But Susan McMahon, a Parker woman seeking to oust incumbent Justin Williams in District F, said she fears competition taken to the extreme in schools. “When it gets so extreme that our professionals are fearful of sharing their best practices from one school to another, then we’re going down the wrong track,” she said.

The debate Monday was cordial and polite, with most of the questions submitted in advance and read by Eldorado Elementary school principal John Melkonian, who made sure each candidate had equal time to answer each question and with no real sparring among the candidates or with audience members. But Richardson, as the only incumbent at the forum, was clearly on the hot seat in regard to vouchers. The board voted 7-0 to pursue the controversial program, and has consistently voted to pursue its legal defense.

“My view is that at the center of competition is parental choice,” Richardson said Monday in response to a question about competition in Douglas County schools. “Parents are the most accurate decision-makers about what works for any child. The more we empower parents to make informed choices, the likelier we are to see better educational outcomes.”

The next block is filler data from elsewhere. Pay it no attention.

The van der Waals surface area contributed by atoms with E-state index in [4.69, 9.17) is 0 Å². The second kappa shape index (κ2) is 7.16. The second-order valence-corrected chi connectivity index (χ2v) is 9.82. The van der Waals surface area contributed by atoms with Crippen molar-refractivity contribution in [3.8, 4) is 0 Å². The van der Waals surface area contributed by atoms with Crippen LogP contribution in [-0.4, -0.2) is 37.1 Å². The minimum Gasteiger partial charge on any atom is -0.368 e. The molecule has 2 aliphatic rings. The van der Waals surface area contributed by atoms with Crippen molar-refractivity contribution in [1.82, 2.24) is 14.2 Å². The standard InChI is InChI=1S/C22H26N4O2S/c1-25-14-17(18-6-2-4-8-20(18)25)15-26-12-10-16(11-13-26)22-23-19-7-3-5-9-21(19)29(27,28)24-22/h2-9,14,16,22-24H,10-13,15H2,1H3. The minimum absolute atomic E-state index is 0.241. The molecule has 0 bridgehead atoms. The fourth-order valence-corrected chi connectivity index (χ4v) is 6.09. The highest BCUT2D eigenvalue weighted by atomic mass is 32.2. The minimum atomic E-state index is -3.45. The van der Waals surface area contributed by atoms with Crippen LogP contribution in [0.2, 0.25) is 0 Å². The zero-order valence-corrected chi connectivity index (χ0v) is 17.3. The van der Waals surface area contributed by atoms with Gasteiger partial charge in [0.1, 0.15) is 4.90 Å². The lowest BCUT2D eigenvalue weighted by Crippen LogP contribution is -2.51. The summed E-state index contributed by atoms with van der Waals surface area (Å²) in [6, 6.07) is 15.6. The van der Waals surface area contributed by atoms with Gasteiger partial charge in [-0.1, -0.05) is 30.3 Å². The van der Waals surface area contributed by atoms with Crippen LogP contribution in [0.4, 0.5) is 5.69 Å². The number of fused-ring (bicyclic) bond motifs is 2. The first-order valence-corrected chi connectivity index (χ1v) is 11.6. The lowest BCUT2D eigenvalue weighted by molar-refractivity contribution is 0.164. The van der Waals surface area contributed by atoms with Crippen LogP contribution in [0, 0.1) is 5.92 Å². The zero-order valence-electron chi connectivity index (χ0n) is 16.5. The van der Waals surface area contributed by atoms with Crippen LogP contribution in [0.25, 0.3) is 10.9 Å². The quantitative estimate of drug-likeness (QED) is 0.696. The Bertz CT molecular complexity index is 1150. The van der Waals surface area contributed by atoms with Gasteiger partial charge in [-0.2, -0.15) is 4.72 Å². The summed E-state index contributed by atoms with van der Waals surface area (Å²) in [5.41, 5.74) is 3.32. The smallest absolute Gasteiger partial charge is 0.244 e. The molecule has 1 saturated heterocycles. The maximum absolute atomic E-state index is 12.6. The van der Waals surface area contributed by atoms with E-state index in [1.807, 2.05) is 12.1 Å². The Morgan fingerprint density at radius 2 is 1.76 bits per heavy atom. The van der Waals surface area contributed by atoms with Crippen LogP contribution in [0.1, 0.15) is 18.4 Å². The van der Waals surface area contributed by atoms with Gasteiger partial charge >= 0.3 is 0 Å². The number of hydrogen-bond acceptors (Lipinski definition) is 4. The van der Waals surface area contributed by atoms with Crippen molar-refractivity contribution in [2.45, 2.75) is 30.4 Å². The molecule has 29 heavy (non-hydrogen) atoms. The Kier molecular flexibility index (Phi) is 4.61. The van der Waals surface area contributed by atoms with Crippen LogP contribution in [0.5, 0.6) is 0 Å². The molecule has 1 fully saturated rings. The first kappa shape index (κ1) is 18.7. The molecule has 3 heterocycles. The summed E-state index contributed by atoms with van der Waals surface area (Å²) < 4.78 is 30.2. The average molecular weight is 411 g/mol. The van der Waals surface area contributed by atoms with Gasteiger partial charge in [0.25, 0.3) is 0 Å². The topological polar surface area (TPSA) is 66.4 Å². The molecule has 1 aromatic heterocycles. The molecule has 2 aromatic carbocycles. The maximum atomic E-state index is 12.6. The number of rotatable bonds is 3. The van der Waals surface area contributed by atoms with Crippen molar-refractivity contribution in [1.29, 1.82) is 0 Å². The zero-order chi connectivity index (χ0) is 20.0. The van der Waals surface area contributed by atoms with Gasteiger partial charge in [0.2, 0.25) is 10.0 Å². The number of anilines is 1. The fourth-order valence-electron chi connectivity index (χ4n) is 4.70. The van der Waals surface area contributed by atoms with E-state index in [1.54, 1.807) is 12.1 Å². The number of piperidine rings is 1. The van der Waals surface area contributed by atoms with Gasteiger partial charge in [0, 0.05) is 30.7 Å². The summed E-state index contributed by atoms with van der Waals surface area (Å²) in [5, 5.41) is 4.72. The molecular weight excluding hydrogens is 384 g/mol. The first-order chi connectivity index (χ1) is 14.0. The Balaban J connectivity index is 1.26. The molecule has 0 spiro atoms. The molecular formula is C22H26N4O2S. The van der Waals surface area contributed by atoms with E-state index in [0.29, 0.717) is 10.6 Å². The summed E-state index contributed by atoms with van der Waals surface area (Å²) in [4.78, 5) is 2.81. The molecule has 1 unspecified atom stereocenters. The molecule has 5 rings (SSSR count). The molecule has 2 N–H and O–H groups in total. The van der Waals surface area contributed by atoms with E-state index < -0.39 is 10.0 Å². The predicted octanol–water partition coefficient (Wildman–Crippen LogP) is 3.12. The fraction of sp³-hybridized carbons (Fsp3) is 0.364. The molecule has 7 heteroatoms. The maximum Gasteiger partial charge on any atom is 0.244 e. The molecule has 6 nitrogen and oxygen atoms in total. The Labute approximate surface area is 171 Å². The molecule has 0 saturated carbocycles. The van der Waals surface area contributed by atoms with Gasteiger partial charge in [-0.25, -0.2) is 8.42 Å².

Candidates bash politicizing of school board

Beyond the issue of vouchers, several candidates criticized the existing board for placing party politics ahead of educational considerations. Two years ago, the Republican Party transformed what had traditionally been a non-partisan school board race when it endorsed – and successfully elected – a slate of four candidates, dramatically altering the shape of the school board. All the candidates endorsed by the teachers union went down to defeat.